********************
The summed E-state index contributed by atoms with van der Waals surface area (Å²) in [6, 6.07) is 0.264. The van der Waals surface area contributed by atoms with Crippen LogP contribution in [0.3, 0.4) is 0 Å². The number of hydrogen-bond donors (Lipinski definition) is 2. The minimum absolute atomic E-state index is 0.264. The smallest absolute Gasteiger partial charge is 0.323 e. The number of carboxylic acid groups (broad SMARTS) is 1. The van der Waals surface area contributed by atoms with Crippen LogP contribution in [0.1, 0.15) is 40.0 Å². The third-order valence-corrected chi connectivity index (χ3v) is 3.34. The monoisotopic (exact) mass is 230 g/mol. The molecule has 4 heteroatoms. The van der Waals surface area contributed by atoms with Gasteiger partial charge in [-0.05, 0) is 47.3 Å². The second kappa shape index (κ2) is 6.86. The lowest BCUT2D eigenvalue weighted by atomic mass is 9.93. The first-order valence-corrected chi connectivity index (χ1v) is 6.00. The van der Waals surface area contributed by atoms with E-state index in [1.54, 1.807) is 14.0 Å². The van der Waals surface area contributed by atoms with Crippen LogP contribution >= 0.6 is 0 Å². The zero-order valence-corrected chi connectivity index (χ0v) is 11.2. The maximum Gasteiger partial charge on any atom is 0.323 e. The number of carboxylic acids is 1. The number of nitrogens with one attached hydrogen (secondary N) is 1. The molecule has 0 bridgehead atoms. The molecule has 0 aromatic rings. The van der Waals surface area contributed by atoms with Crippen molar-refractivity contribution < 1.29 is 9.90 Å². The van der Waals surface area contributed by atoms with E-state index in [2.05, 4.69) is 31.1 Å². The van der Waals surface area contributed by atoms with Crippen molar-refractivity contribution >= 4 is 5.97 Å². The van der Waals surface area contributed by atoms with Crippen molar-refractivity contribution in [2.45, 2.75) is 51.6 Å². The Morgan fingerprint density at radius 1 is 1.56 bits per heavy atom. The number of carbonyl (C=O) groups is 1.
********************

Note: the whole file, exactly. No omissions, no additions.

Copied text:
The summed E-state index contributed by atoms with van der Waals surface area (Å²) in [6, 6.07) is 0.264. The van der Waals surface area contributed by atoms with Crippen LogP contribution in [0.3, 0.4) is 0 Å². The number of hydrogen-bond donors (Lipinski definition) is 2. The minimum absolute atomic E-state index is 0.264. The smallest absolute Gasteiger partial charge is 0.323 e. The number of carboxylic acid groups (broad SMARTS) is 1. The van der Waals surface area contributed by atoms with Crippen LogP contribution in [0.1, 0.15) is 40.0 Å². The third-order valence-corrected chi connectivity index (χ3v) is 3.34. The monoisotopic (exact) mass is 230 g/mol. The molecule has 4 heteroatoms. The van der Waals surface area contributed by atoms with Gasteiger partial charge in [-0.05, 0) is 47.3 Å². The second kappa shape index (κ2) is 6.86. The lowest BCUT2D eigenvalue weighted by atomic mass is 9.93. The first-order valence-corrected chi connectivity index (χ1v) is 6.00. The van der Waals surface area contributed by atoms with E-state index in [1.54, 1.807) is 14.0 Å². The van der Waals surface area contributed by atoms with Crippen LogP contribution >= 0.6 is 0 Å². The zero-order valence-corrected chi connectivity index (χ0v) is 11.2. The maximum Gasteiger partial charge on any atom is 0.323 e. The number of carboxylic acids is 1. The number of nitrogens with one attached hydrogen (secondary N) is 1. The molecule has 0 bridgehead atoms. The molecule has 0 aromatic rings. The van der Waals surface area contributed by atoms with Crippen molar-refractivity contribution < 1.29 is 9.90 Å². The van der Waals surface area contributed by atoms with E-state index in [2.05, 4.69) is 31.1 Å². The van der Waals surface area contributed by atoms with Crippen molar-refractivity contribution >= 4 is 5.97 Å². The van der Waals surface area contributed by atoms with Crippen molar-refractivity contribution in [2.45, 2.75) is 51.6 Å². The Morgan fingerprint density at radius 1 is 1.56 bits per heavy atom. The number of carbonyl (C=O) groups is 1.